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Europe is increasingly divided between those in favour of arming Syrian rebels and those against it. However, notwithstanding the broader uncertainty over the merits or not of providing military support (I am against), it could be argued that, for European actors, this is an entirely false debate.
Put simply, even if Europe decides to end the embargo in May and provide lethal aid, its assistance will remain so limited that it will be irrelevant to shifting the balance of power on the ground or Assad’s mindset. Europe’s inherent caution and risk aversion on the issue means that weapons supplied will inevitably be extremely limited in capability, aimed at avoiding the dangers associated with them falling into the wrong hands or being turned on regional allies. However, given the regime’s considerable ongoing military strength, any meaningful support for an armed approach
Is Algeria on the verge of a ‘youthquake’? Reports have been trickling out of Algeria over the past month of social protests, largely in the south of the country but spreading, slowly but surely towards the north. Seasoned Algeria watchers are noting a definite increase in the level of organisation and leadership of these protests by youth movements in the country, and although the demands of the protesters are largely social, there is some debate over the extent to which, ahead of the 2014 Presidential elections, the protests could become political.
As our policy brief “A reset with Algeria: the Russia to the EU’s South” at the end of 2011 indicated, Algeria has had some rumblings of disquiet since the Arab Awakening but so far the government has been able to buy off nascent protests with targeted increases in public spending. As a result, ECFR Scorecard 2013, found that the EU
Breaking with a decades-long tradition of having Morocco as the first destination for a French President’s first official visit to North Africa, Francois Hollande’s two-day (April 3-4) stop in Morocco came three months after his historic trip to its rival Algeria in December.
The French President’s trip to Casablanca, the economic capital of Morocco, which was carefully planned by French and Moroccan business circles, and during which he was accompanied by nine ministers and more than fifty business leaders, signaled that France is aiming to consolidate relations with its main ally in the Maghreb. Hollande seeks to reclaim the Republic’s status as Morocco’s first commercial partner after losing that title to Spain last year.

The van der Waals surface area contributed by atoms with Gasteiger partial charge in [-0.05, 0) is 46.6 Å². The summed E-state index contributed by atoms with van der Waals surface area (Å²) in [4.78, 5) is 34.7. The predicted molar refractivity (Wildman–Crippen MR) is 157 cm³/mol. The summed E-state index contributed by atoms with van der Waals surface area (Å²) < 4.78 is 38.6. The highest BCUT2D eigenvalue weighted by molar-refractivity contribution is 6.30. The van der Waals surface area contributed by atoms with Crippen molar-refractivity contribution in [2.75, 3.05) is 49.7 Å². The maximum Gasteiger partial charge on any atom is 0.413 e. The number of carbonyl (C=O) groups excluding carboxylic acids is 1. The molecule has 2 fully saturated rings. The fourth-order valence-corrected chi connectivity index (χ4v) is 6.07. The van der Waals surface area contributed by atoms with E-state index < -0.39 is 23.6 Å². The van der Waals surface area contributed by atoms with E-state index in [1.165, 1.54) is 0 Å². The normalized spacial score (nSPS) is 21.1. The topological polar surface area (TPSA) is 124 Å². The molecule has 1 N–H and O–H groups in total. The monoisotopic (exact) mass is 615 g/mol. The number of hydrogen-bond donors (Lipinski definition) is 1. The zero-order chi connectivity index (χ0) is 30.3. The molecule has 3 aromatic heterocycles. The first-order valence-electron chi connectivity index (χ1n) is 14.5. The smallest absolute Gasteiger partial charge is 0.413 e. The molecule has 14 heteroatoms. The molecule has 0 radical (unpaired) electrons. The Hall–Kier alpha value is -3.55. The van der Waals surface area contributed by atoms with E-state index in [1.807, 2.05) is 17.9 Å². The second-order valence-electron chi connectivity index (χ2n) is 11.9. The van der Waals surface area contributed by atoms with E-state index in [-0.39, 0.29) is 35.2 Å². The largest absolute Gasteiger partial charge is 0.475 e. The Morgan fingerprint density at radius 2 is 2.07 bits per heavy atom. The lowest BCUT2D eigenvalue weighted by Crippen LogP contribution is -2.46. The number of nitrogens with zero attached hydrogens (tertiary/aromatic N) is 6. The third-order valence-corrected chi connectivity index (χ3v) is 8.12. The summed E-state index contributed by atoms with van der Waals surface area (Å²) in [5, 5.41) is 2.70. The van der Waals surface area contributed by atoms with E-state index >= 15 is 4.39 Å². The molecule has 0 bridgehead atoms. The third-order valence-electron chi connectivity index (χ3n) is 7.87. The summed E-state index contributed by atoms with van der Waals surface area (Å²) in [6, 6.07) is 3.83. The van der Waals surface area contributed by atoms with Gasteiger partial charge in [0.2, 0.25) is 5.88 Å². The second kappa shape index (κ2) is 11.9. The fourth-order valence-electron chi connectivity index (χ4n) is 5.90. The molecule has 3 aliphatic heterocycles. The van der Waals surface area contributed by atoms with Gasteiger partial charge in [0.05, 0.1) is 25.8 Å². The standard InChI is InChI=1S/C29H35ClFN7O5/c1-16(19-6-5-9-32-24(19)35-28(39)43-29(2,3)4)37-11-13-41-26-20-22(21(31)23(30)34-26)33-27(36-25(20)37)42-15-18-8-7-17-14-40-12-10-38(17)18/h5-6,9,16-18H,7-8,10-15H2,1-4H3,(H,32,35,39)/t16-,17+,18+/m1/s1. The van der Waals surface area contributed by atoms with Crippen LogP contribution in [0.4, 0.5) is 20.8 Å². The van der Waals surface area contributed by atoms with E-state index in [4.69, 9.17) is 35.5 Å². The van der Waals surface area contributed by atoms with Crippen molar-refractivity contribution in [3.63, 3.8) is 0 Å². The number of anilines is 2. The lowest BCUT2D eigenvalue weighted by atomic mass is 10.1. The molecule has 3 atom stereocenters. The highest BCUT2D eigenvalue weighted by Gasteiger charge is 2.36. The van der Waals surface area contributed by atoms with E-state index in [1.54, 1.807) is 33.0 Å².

Despite the fact that his trip took place amid a political storm in France around the indictment of the former Minister, Jerome Cahuzac, Hollande’s agenda
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The Libyan war is not over for Germany. That was my main conclusion after speaking at two events on Europe and the United Nations in Berlin this week.The discussions, organized by the Green Party in the Bundestag and ECFR’s Berlin office, ranged from Syria to Mali. But they kept returning to Germany’s decision to abstain on the UN resolution authorizing the military intervention in Libya in March 2011.
At UN headquarters in New York, the Libya vote now feels like a rather distant memory. At the time, it appeared like a turning-point in the history of the Security Council. The fact that China and Russia chose not to veto a humanitarian intervention seemed to be a victory for the Responsibility to Protect. The German abstention was certainly perplexing, but it ultimately looked more like a curiosity than a crisis. It soon became clear that the Libyan episode was not as
It’s Nowruz, an age-old Persian holiday marking the start of spring and of a new year. Celebrated from Central Asia to the Balkans, Nowruz (or Nevruz as it is spelled in Turkish) has long become a symbol of the Kurdish struggle for self-determination. Hardly a year passes without mass gatherings, demonstrations, rallies in cities across Turkey, Istanbul to Diyarbakir, where thousands fly the flags of Kurdistan, the Kurdistan Workers’ Party (PKK), a guerilla force outlawed as terrorist, and the Peace and Democracy Party (BDP) seen as its legal offshoot. Clashes with the police, tear gas are are the usual scenes on that day.
But this year it is different. Abdullah Öcalan, whom nationalist Kurds view as their undisputed leader, issued a call from his prison cell for the PKK to disarm. His appeal was read aloud by BDP deputies to a crowd of 250.000 gathered in central Diyarbakir (or
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